10. prince ikechukwu

    Irene Thompson: please could you kindly go to the Bookshops and ask About Achebe Books because all his Books was in Igbo b/4 it got to any others Languages

    • Irene Thompson

      It may come as a surprise to you, as it does to many people, but Achebe actually did write his novels in English. They were subsequently translated into more than 50 languages, including Igbo. That’s why you found his books in Igbo in a bookstore. If you read his biography, you can see why he wrote in English. “Achebe’s decision to write in English has been a source of debate since the beginning of his career, with writers such as the Kenyan author Ngugi wa Thiong’o criticising his use of the colonial language. In 1965 Achebe wrote: “I feel that the English language will be able to carry the weight of my African experience. But it will have to be a new English, still in full communion with its ancestral home but altered to suit its new African surroundings.” It is a position that he has, broadly, stuck to, although he also points out that some of his best poetry has been first written in Igbo.” Hope this clarifies things.

  11. Nnaji Friday Akachukwu, Linguistics department, UNN.

    Kudos to the writer of this article. It’s just a little error i want to point out. Igbo is actually of the ‘Kwa’ group of languages, under Western Sudanic group of languages in the Niger-Congo language family. Thanks for your effortKudos to the writer of this article. It’s just a little error i want to point out. Igbo is actually of the ‘Kwa’ group of languages, under Western Sudanic group of languages in the Niger-Congo language family. Thanks for your effort.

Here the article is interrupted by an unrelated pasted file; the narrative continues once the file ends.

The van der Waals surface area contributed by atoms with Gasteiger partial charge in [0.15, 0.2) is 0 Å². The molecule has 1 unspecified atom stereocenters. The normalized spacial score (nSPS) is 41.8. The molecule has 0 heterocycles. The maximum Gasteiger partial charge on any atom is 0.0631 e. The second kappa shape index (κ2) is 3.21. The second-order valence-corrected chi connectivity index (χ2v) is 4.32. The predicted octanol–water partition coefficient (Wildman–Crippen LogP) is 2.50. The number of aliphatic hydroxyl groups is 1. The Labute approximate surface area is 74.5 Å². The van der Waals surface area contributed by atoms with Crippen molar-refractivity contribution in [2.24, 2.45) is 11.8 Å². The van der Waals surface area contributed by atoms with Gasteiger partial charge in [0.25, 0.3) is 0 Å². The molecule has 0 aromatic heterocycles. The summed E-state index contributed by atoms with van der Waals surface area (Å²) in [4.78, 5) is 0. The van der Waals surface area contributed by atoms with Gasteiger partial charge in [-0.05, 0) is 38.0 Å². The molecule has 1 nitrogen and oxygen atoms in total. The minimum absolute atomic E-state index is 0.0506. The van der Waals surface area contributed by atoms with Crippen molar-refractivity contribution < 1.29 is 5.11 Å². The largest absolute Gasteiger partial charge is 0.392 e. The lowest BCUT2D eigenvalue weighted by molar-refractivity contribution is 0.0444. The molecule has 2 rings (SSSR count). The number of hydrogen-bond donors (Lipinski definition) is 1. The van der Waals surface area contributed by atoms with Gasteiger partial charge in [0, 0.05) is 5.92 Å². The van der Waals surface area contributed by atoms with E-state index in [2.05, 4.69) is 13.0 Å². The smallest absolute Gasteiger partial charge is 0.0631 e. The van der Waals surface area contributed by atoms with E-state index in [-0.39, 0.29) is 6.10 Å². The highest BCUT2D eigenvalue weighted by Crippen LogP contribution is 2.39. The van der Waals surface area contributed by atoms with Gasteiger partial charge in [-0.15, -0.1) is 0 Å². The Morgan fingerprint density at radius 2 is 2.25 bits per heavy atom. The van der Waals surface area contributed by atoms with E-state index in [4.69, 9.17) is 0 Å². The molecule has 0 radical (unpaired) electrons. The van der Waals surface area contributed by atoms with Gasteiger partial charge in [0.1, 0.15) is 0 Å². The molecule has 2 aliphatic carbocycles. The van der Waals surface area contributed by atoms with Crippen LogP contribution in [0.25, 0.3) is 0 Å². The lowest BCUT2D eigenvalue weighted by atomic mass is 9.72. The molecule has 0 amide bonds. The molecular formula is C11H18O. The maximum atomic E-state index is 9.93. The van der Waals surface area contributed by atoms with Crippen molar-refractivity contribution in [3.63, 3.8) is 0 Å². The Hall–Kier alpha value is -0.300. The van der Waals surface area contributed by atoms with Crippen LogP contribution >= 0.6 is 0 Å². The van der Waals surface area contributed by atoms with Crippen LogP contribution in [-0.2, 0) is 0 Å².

12. Joachim Ndukaaku

    The article is ok. I suppose a non Igbo writing about the Igbo language with precision, a challenge to the Igbo language scholars. And to these scholars, there is the need for research and concomitant revolution on the writing and spelling of Igbo words to tally with the pronunciation, for effective reading and writing. A situation whereby ‘Owere’ (oh-way-ray) as correctly pronounced is written ‘Owerri’ (oh-way-re) calls for a revolution. There are large number of such misplaced spellings including, but not limited to, Enugwu (spelt Enugu), Ugwuta (spelt Oguta), Olu (Orlu), Oka ( Awka), Onicha ( Onitsha), etc. ‘Uzoma’ should be correctly spelt ‘Uzooma’, ‘Uloma’ for ‘Ulooma’, ‘Anayo’ for ‘Anaayo’, ‘Ndukaku’ for ‘Ndukaaku’,etc. A day can begin a great story.


    Please what are the phonological processes in Igbo?

    • Irene Thompson

      Can you be more specific about what you mean by phonological processes?

  14. Lori

    Question~ how do you spell the word PLAYFUL in Igbo ?

  15. Pingback: What Is The Meaning Of Ajayi In Yoruba Language |

  16. david clarke

    Why igbo sounds bajan?